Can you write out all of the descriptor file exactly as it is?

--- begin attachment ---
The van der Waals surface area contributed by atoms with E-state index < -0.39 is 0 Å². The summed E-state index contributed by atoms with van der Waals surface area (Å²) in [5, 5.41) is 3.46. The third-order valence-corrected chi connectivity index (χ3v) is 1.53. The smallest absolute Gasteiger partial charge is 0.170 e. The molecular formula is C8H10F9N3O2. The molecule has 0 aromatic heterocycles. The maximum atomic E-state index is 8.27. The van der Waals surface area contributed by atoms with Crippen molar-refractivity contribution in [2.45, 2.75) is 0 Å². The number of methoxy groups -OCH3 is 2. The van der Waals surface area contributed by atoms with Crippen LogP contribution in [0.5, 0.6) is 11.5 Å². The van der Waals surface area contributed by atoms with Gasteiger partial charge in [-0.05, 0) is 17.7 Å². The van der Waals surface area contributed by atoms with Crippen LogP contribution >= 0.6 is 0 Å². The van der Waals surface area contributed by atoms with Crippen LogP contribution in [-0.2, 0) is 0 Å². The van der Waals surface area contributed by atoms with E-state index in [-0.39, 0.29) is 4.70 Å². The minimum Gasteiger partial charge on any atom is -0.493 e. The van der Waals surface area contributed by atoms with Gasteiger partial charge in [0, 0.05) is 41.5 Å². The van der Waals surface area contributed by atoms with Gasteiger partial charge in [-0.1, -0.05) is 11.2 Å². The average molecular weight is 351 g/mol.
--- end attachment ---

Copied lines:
The van der Waals surface area contributed by atoms with E-state index < -0.39 is 0 Å². The summed E-state index contributed by atoms with van der Waals surface area (Å²) in [5, 5.41) is 3.46. The third-order valence-corrected chi connectivity index (χ3v) is 1.53. The smallest absolute Gasteiger partial charge is 0.170 e. The molecular formula is C8H10F9N3O2. The molecule has 0 aromatic heterocycles. The maximum atomic E-state index is 8.27. The van der Waals surface area contributed by atoms with Crippen molar-refractivity contribution in [2.45, 2.75) is 0 Å². The number of methoxy groups -OCH3 is 2. The van der Waals surface area contributed by atoms with Crippen LogP contribution in [0.5, 0.6) is 11.5 Å². The van der Waals surface area contributed by atoms with Gasteiger partial charge in [-0.05, 0) is 17.7 Å². The van der Waals surface area contributed by atoms with Crippen LogP contribution >= 0.6 is 0 Å². The van der Waals surface area contributed by atoms with Crippen LogP contribution in [-0.2, 0) is 0 Å². The van der Waals surface area contributed by atoms with E-state index in [-0.39, 0.29) is 4.70 Å². The minimum Gasteiger partial charge on any atom is -0.493 e. The van der Waals surface area contributed by atoms with Gasteiger partial charge in [0, 0.05) is 41.5 Å². The van der Waals surface area contributed by atoms with Gasteiger partial charge in [-0.1, -0.05) is 11.2 Å². The average molecular weight is 351 g/mol.